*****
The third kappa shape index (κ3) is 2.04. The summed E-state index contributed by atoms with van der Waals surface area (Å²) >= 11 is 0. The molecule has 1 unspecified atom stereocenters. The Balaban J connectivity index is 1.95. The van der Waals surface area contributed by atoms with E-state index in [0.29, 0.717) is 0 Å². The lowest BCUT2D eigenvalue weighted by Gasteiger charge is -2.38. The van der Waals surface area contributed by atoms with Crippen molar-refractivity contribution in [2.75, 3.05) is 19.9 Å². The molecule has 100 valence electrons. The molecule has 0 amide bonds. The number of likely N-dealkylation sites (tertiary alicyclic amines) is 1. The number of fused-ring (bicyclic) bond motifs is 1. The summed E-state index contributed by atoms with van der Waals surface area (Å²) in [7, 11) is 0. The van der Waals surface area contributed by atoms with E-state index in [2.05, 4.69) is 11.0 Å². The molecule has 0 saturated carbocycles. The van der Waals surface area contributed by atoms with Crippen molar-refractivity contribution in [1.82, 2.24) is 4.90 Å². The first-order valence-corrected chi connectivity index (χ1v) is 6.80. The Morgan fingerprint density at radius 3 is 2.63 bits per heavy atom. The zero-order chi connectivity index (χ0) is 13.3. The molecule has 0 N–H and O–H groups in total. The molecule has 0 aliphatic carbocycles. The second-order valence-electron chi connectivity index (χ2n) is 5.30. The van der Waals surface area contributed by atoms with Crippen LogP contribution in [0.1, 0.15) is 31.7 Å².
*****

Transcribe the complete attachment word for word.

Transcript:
The third kappa shape index (κ3) is 2.04. The summed E-state index contributed by atoms with van der Waals surface area (Å²) >= 11 is 0. The molecule has 1 unspecified atom stereocenters. The Balaban J connectivity index is 1.95. The van der Waals surface area contributed by atoms with E-state index in [0.29, 0.717) is 0 Å². The lowest BCUT2D eigenvalue weighted by Gasteiger charge is -2.38. The van der Waals surface area contributed by atoms with Crippen molar-refractivity contribution in [2.75, 3.05) is 19.9 Å². The molecule has 100 valence electrons. The molecule has 0 amide bonds. The number of likely N-dealkylation sites (tertiary alicyclic amines) is 1. The number of fused-ring (bicyclic) bond motifs is 1. The summed E-state index contributed by atoms with van der Waals surface area (Å²) in [7, 11) is 0. The van der Waals surface area contributed by atoms with E-state index in [2.05, 4.69) is 11.0 Å². The molecule has 0 saturated carbocycles. The van der Waals surface area contributed by atoms with Crippen molar-refractivity contribution in [1.82, 2.24) is 4.90 Å². The first-order valence-corrected chi connectivity index (χ1v) is 6.80. The Morgan fingerprint density at radius 3 is 2.63 bits per heavy atom. The zero-order chi connectivity index (χ0) is 13.3. The molecule has 0 N–H and O–H groups in total. The molecule has 0 aliphatic carbocycles. The second-order valence-electron chi connectivity index (χ2n) is 5.30. The van der Waals surface area contributed by atoms with Crippen LogP contribution in [0.1, 0.15) is 31.7 Å².